Your website is an extension of you and your brand. It’s a powerful tool to share your message with a broad audience. Yet designing a website can be more challenging than you might expect. There’s the techy lingo and the unlimited possibilities to bring your ideas to life. In order to prevent unnecessary stress in the process, we’ve developed 5 simple steps you can use to design a yoga website of your own.
Over the past decade, I’ve designed numerous websites for my own brands and many other small businesses. The easiest part for me is creating content, as I love to write and produce images. I’m a quick learner, and in the beginning, often found it helpful to use online templates as a foundation for my design work.
In almost every case, though, I ended up collaborating with a web developer to handle the more complicated coding elements. This is where I noticed problems occur. There were often gaps between how my ideas were shared and how they were implemented virtually on my site. This led to frustration, time delays, and an increased overall cost to bring my website to life. These issues could have been avoided through proper preparation and clear communication.
There are many steps you can take before working with a web developer, and I’ll share them with you below. In fact, following them can actually make the designing your yoga website fun! Please note, if you have an existing website already, you can review it using the topics below to keep your site fresh. This ongoing improvement will set you apart in the online space.
STEP 1: RECRUIT A GREAT TEAM
While you might be doing most of the design work in the following steps, working with a team of people can elicit the best possible website for your brand. This team could include a variety of professionals, including a:
- Web developer
- Professional photographer
- Content editor
- Marketing specialist, and
- Graphic designer
It can be helpful to list who you might want on your team. If you don’t have any professionals lined up just yet, ask for referrals from other colleagues. Or, search online for those who are in your area and have great reviews. Do some research and check out the work they’ve done thus far and see if they may be a good fit.
You will probably have a better idea of what you want from each of your team members once you’ve completed the other steps. So, for now, consider how you can enhance your own role in the design process. Your responsibilities will include:
- Keeping your team small. Working with few, knowledgeable people can limit your confusion and overwhelm
- Forming design ideas that reflect your goals. The remaining steps will help with this.
- Initiating contact with your team members throughout the process. Clear communication will keep the process running more smoothly.
- Asking for clarity when you don’t understand what is being said. Listening to what your team members are saying will help you formulate great questions.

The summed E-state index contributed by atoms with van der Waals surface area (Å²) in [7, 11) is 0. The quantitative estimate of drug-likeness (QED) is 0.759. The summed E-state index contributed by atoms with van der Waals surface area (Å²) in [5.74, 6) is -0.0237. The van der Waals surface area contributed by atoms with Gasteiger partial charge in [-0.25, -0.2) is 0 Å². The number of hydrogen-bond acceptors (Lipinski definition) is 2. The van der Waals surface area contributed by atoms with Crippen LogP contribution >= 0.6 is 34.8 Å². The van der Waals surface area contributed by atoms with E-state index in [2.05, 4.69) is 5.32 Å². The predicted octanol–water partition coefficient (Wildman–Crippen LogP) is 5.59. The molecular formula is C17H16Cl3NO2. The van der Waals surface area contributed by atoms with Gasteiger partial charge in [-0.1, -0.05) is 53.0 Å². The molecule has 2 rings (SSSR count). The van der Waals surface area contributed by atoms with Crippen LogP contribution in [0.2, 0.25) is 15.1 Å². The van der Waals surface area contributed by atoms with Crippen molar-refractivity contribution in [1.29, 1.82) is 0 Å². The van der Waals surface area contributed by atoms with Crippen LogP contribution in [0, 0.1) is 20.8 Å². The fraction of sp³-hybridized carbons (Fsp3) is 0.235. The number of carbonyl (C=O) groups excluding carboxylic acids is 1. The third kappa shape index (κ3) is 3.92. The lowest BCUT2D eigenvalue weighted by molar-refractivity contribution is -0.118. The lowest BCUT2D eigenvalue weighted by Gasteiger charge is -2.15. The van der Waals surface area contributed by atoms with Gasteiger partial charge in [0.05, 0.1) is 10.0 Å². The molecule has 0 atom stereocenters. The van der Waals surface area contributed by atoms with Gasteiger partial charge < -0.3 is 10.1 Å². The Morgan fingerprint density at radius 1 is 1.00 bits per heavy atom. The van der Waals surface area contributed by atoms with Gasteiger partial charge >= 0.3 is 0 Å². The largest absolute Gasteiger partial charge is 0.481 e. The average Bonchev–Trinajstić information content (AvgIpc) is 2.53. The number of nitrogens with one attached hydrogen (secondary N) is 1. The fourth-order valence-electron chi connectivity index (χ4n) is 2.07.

- Creating website content
- Establishing a clear timeline for your project
Again, you might want to include additional players to help you sort out the above responsibilities. Being prepared in advance for whatever is needed will give you a headstart in the process, saving you time and money in the long run.
STEP 2: UNDERSTAND THE TERMS
While you might already spend a lot of time on the internet, you may not be familiar with the important terms involved in the day-to-day surfing that you do. When you then go to work with others to build out your site, terminology in the industry might be confusing or intimidating.
To help reduce anxiety or frustration, take some time to understand website-related terms. The more you understand these terms, the more efficiently you can communicate with technical personnel and web developers. You’ll be able to more effectively express your needs and goals. You’ll also be able to comprehend any questions that may come your way during the process.
And it will make it easier should you choose to manage and update your own site in the future.
Use a site like www.netlingo.com to get definitions to some of the common terms below. This list is not exhaustive but will familiarize you with website concepts.
- Back end
- Domain name
- FTP: File Transfer Protocol
- HTML: Hypertext Markup Language
- ISP: Internet Service Provider
- Navigation bars
- SEO: Search Engine Optimization
- URL: Uniform Resource Locator
Please stick with this. I promise that taking a little bit of time to understand your website and how it works will make the entire process more smooth. And, if you want to work on more of the creative aspects of your web design first, move on to Step 3.
Photo Credit: Ember and Earth Photography
STEP 3: DO SOME RESEARCH
There are billions of websites that are on the internet today. The most successful ones are attractive, engaging, and easy to navigate. Look for existing yoga websites that have these attributes, and use their platform as a way to clarify what you want to include on your own site. You might also explore other health-related businesses or look at familiar sites of people you follow already.